Dave Rose and the BYU basketball team are very near to the end of their regular season, but at the same time they're worlds away from the conference tourney. The Cougars still have several in-conference games against the likes of Gonzaga and St. Mary's, along with a non-league meetup with Utah State.
The Cougs have had their highs and lows this year; they have gone on long win streaks, but have then fallen short against more dominant foes.
It's the perfect time to give out a midseason report card, as there's still much ground to cover for BYU.
The upcoming slides include grades for every Cougar player who receives an average of 10-plus minutes per game. They are graded on an A-to-F scale based on performance through the conference season (games only in the WCC).
So, here are my midseason in-conference grades for the Cougs.
Matt Carlino is playing the best basketball of his BYU career this conference season. He is averaging over 17 points and six assists per game, stats that he has never come close to in any other 10-game period.
Carlino has racked up four 20-plus point showings and has not scored in single digits since December. He deserves a grade beyond an A, but that's what I'll give him.
Tyler Haws is still averaging above 20 points per game on the season, but he hit a tough shooting slump against Gonzaga and a few games after that. On a one-point scoring night, Haws struggled all over the court. He has gotten out of that slump since, but he still is inconsistent from the free-throw line.
If he had never gotten trapped in that tough scoring drought earlier in January, he would've deserved an A.
Brock Zylstra is a solid basketball player with 7.5 points per game in conference play and shooting nearly 67 percent from beyond three-point range.
But his game inside is inconsistent. One game he will shoot 75 percent on his field goals and the next only 20 percent will fall. His numbers are good for a solid player off the bench, but as a starter, he is nowhere near great. A B would be a stretch with his numbers, but his consistency from downtown pulls his grade up a bit.
Brandon Davies has stepped up his game as of late, recording two double-doubles in the last three contests, but the rest of the conference season has been a roller coaster. His scoring has been fairly consistent with nine out of the last 10 games in double-digits, but his rebounding has been very streaky.
Davies started the conference season well with nine boards against LMU, but he only pulled down two against San Fransisco. He seemed to recover against Pepperdine and SCU with nine and eight, but then recorded none against St. Mary's. It hasn't been much different since with his continued highs and lows.
If there is one word that describes Josh Sharp, it is "unpredictable."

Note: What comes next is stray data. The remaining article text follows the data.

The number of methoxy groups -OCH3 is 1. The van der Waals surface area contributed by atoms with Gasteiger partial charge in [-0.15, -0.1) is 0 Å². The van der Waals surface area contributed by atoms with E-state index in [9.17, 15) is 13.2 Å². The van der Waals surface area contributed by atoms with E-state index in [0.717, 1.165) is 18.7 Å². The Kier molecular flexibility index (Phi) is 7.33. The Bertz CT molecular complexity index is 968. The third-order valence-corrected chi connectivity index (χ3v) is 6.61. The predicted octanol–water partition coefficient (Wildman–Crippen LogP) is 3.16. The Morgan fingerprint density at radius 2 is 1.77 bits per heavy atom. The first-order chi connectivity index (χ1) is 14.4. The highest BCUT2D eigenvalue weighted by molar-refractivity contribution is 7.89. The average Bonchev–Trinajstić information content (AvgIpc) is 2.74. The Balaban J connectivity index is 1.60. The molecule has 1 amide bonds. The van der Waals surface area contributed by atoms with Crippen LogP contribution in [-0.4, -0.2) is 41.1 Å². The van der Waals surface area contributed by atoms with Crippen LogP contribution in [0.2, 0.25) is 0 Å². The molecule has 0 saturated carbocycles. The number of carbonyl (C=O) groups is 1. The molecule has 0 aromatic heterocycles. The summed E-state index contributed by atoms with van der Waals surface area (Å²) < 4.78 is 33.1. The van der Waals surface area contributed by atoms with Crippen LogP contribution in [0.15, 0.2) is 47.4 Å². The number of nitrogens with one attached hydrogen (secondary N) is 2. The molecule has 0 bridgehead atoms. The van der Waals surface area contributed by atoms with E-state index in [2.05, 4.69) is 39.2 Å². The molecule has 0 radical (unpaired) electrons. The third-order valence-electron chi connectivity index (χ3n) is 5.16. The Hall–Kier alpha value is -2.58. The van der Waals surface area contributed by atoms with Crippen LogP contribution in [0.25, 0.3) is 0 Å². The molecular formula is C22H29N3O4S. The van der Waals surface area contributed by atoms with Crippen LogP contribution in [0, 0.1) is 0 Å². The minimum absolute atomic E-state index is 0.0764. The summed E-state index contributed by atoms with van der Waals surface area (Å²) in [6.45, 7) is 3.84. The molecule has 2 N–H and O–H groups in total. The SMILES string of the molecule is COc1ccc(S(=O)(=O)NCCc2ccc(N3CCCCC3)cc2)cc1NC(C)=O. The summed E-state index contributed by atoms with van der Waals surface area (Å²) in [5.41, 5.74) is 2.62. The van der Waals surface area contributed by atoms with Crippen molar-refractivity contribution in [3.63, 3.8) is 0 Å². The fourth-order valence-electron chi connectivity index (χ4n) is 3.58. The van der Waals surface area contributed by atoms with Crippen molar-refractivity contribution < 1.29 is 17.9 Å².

The 6'7" forward will score 10 to 15 points one night and then will have less than five the next. He'll go on a multiple-game streak where he pulls down more than 10 rebounds and then he'll go on a trio of games with one or two.
But when Sharp is feeling it on both ends of the court, he's a valuable player to have. He can play above the rim with ease, but he can also hit jumpers 15 feet away.
Nate Austin is a tough player to grade. He never receives a ton of minutes, and when he does, he never is someone that draws much attention.
With a 6'11" frame, Austin is one of the tallest players on BYU's roster. He is a good defender and great on the boards, but not a great scorer. He received 32 minutes against San Diego earlier this year, his career-high, but didn't score a single point.
His proficiency on defense and on the glass gives him a better score, but nothing great.
Craig Cusick is one of BYU's most efficient players, as he leads all of the guards in assist-to-turnover ratio and is an overall smart player. He isn't a great scorer, as he has scored in double-digits only once this season, but he is a great pass-first point guard.
Only once this season has Cusick played more than fifteen minutes and not dished out a dime. He doesn't receive very many minutes, but he takes advantage of the ones he gets.
Anson Winder may not average 10 minutes per game, but I still included him on this list. He was recovering from an ankle injury during the first part of the season and only recently did he start receiving consistent minutes.
But Winder has proven himself as a great defender and distributor, and although he won't see much time at point behind Carlino, I honestly think Haws should move to small forward and let Winder start at shooting guard.
His stats are nothing flashy, but Winder could become a really, really good player.